However, as grandparents, they seem to have shed any pretense. They openly admit their past errors and share how they’ve learned from them. They don’t shy away from these conversations but use them as teachable moments for their grandchildren.

This honest acknowledgment of their fallibility not only helps them connect better with their grandchildren but also teaches the younger generation a valuable lesson – that it’s okay to make mistakes and what truly matters is the ability to learn and grow from them.

6) They seem less concerned about being liked

An unexpected quality in those who make better grandparents than parents is their apparent indifference to being liked.

During their years as parents, they might have grappled with wanting to be both a friend and an authority figure to their children. The desire to be liked by their children could have led to inconsistent rules and blurred boundaries.

However, as grandparents, they seem less concerned with being popular. They’re comfortable setting boundaries and saying ‘no’ when necessary, without the fear of damaging their relationship with their grandchildren.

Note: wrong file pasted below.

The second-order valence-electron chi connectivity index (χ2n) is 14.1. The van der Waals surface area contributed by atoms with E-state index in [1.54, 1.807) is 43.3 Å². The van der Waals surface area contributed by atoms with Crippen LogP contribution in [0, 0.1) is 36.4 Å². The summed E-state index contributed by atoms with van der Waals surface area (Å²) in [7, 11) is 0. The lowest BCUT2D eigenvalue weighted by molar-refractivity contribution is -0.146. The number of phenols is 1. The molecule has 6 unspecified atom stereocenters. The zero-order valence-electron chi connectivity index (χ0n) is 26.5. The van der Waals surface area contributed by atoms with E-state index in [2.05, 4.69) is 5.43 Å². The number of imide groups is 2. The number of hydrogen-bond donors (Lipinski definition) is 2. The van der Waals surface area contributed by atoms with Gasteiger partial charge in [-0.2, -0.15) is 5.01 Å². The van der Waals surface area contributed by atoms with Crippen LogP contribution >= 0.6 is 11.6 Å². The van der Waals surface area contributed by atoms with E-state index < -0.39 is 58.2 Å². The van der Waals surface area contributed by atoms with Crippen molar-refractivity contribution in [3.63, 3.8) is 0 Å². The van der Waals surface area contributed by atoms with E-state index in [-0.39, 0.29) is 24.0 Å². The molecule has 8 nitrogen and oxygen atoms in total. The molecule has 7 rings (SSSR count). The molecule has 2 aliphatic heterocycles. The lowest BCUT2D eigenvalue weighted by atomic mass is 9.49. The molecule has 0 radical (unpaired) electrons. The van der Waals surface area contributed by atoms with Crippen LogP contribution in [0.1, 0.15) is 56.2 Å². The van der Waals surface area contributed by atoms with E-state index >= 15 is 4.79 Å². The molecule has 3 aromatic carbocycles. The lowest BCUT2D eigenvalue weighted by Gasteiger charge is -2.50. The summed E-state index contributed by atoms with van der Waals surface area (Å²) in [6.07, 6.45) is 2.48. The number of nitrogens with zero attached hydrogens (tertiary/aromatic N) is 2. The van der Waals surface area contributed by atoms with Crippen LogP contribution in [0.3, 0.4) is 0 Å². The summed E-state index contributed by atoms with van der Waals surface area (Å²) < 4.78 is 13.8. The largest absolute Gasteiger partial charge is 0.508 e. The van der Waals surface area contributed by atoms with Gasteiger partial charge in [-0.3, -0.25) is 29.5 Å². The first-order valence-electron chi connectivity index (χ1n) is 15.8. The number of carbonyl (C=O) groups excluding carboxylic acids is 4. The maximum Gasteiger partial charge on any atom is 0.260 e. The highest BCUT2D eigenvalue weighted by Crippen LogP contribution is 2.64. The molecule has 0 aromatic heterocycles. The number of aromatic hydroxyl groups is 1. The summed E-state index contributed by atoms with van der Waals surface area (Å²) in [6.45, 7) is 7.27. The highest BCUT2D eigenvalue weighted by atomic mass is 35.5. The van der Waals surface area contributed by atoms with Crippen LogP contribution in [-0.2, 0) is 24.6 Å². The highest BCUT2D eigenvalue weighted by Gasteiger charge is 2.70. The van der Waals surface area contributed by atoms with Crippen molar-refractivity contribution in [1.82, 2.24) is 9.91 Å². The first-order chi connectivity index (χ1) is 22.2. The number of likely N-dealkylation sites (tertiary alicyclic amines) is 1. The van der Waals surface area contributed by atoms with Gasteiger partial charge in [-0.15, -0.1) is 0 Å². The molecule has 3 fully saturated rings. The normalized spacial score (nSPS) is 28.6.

This might sound counterproductive, but it often works in their favor. 

Children – whether they admit it or not – crave structure and consistency. Knowing where they stand and what’s expected of them can actually make them feel more secure. 

This clear, confident approach often earns them respect and admiration from their grandchildren, even if they don’t always agree with them.

7) They show a greater appreciation for time

A commendable quality that often shines in those who make better grandparents than parents is their deep appreciation for time.

During their parenthood, they may have been constantly juggling responsibilities, always looking ahead to the next task, the next milestone, the next phase of life. They might have been so focused on the future that they overlooked the beauty of the present.

But as grandparents, they seem to cherish each moment. They’re not in a hurry anymore. They take time to enjoy simple pleasures – a shared laugh, a quiet walk, a bedtime story.

This change can be heartwarming to witness. Their ability to slow down and savor the moment enhances their relationship with their grandchildren. It teaches them to appreciate the here and now – a lesson that is valuable in today’s fast-paced world.

Understanding the transformation